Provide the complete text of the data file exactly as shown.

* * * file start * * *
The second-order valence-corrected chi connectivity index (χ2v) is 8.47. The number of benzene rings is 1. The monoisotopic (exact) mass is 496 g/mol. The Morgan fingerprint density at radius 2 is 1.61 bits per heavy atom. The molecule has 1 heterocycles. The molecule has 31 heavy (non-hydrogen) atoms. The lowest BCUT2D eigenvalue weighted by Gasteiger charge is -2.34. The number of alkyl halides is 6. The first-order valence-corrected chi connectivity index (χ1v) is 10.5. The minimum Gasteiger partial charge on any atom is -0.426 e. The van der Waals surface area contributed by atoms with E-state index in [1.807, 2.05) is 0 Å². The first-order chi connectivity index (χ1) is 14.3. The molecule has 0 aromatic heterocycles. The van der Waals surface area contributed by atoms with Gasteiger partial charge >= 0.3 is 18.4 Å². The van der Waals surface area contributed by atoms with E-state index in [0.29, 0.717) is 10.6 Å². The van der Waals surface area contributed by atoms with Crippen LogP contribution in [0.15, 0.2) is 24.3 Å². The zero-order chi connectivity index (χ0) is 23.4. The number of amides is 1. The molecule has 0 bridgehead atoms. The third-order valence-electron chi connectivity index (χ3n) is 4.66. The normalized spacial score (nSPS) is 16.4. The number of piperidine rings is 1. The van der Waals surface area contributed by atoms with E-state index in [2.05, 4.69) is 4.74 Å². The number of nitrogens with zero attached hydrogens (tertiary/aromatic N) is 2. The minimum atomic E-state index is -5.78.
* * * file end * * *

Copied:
The second-order valence-corrected chi connectivity index (χ2v) is 8.47. The number of benzene rings is 1. The monoisotopic (exact) mass is 496 g/mol. The Morgan fingerprint density at radius 2 is 1.61 bits per heavy atom. The molecule has 1 heterocycles. The molecule has 31 heavy (non-hydrogen) atoms. The lowest BCUT2D eigenvalue weighted by Gasteiger charge is -2.34. The number of alkyl halides is 6. The first-order valence-corrected chi connectivity index (χ1v) is 10.5. The minimum Gasteiger partial charge on any atom is -0.426 e. The van der Waals surface area contributed by atoms with E-state index in [1.807, 2.05) is 0 Å². The first-order chi connectivity index (χ1) is 14.3. The molecule has 0 aromatic heterocycles. The van der Waals surface area contributed by atoms with Gasteiger partial charge >= 0.3 is 18.4 Å². The van der Waals surface area contributed by atoms with E-state index in [0.29, 0.717) is 10.6 Å². The van der Waals surface area contributed by atoms with Crippen LogP contribution in [0.15, 0.2) is 24.3 Å². The zero-order chi connectivity index (χ0) is 23.4. The number of amides is 1. The molecule has 0 bridgehead atoms. The third-order valence-electron chi connectivity index (χ3n) is 4.66. The normalized spacial score (nSPS) is 16.4. The number of piperidine rings is 1. The van der Waals surface area contributed by atoms with E-state index in [2.05, 4.69) is 4.74 Å². The number of nitrogens with zero attached hydrogens (tertiary/aromatic N) is 2. The minimum atomic E-state index is -5.78.